“We are urging Asean governments to relax ownership restrictions and consider Asean investors as equivalent to local investors,” said Fernandes, who is also the low-cost airline’s group chief executive officer, in a statement to Bursa Malaysia.
AirAsia, which is listed on the local exchange, had previously sought to list each operating unit in its respective home country.
The company said it had made a net profit of RM465mil in the fourth quarter ended Dec 31, 2016 (Q4’16). This lifted its full-year earnings to RM2.03bil.
The group’s units in Malaysia, Thailand, Indonesia and Philippines were operationally profitable in the fourth quarter, the statement said.
Indonesia AirAsia was in the black for the second consecutive quarter and the Philippines was operationally profitable after excluding the one-off charge from the disposal of legacy aircraft.
The Malaysian operations reported earnings before interest and tax margin of 30%, while Thai AirAsia managed to pull in revenue consistent with expectations despite less-than-favourable conditions.
“We are thrilled to see our investments in Asean beginning to pay off,” Fernandes said.
The group fleet, Fernandes said, would grow to over 200 aircraft this year, and AirAsia is rolling out new destinations in Asean and the wider region as well as ramping up flights on trunk routes.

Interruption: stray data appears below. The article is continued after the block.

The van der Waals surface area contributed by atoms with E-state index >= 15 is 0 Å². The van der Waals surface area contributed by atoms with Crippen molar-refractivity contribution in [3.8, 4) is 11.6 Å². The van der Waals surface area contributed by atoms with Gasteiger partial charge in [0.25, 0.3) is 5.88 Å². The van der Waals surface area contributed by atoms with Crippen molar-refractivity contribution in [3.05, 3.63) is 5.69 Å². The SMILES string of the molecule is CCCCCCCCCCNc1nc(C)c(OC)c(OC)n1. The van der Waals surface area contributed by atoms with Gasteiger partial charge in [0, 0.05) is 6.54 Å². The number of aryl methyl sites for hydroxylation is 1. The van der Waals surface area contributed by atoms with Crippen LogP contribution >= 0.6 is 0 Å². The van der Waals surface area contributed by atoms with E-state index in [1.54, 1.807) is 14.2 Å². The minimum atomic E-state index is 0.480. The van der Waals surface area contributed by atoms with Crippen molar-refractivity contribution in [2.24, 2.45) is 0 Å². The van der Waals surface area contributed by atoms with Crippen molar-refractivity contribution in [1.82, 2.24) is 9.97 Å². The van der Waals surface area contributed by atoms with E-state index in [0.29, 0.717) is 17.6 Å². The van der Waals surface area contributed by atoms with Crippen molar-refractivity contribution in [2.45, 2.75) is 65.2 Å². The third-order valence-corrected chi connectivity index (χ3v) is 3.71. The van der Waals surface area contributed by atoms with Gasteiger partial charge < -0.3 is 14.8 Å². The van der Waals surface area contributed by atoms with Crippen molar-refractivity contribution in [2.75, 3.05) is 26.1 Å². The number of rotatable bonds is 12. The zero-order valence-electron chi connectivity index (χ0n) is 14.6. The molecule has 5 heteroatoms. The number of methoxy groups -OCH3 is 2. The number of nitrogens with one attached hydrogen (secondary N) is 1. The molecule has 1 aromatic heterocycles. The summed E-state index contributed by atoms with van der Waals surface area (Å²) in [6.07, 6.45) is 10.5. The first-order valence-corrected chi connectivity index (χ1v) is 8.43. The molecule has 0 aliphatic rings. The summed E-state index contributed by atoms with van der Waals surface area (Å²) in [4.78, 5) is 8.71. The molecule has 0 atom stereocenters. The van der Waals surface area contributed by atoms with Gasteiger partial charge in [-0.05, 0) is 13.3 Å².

“To increase the number of possible connections at our LCC Hub@KLIA2, we intend to increase to daily frequency up to 16 routes currently operated sub-daily, giving a boost to our fly-thru traffic.
“We have set up a team to develop a proprietary platform what will marry fintech with our data analytics and digital content.
“Our current BIG loyalty programme will evolve into a true virtual currency, not just processing inflight purchases for the over 60 million people on AirAsia flights annually but tapping into the large market for remittances and micro-payments in Asean,” said Fernandes.
One of AirAsia’s key goals, Fernandes said, was to monetise its non-core assets.
The biggest will be Asia Aviation Capital Ltd, the group’s leasing arm, which he said is worth about US$1bil.
“We are at the due diligence stage for this and have been surprised at the interest we are getting,” he said.
“We continue to work towards an initial public offering price for our crew training centre, AirAsia Aviation Centre of Excellence, and a dual listing for AirAsia Bhd on the Hong Kong or New York stock exchanges,” he added.
Meanwhile, the group’s unit in India is growing.
AirAsia India reported the highest aircraft utilisation rate among all the short-haul airlines in the AirAsia Group, managing a 52% capacity increase in the 12 months to Q4’16 with the addition of just two aircraft from an initial fleet of six.
“Our focus remains on building our footprint and introducing our low fares to many more Indian cities,” Fernandes said.
AirAsia Japan (AAJ) too is approaching a full launch.
The group expects to open ticket sales from its Nagoya base “soon” and Fernandes said AAJ would end 2017 with a fleet of five aircraft.
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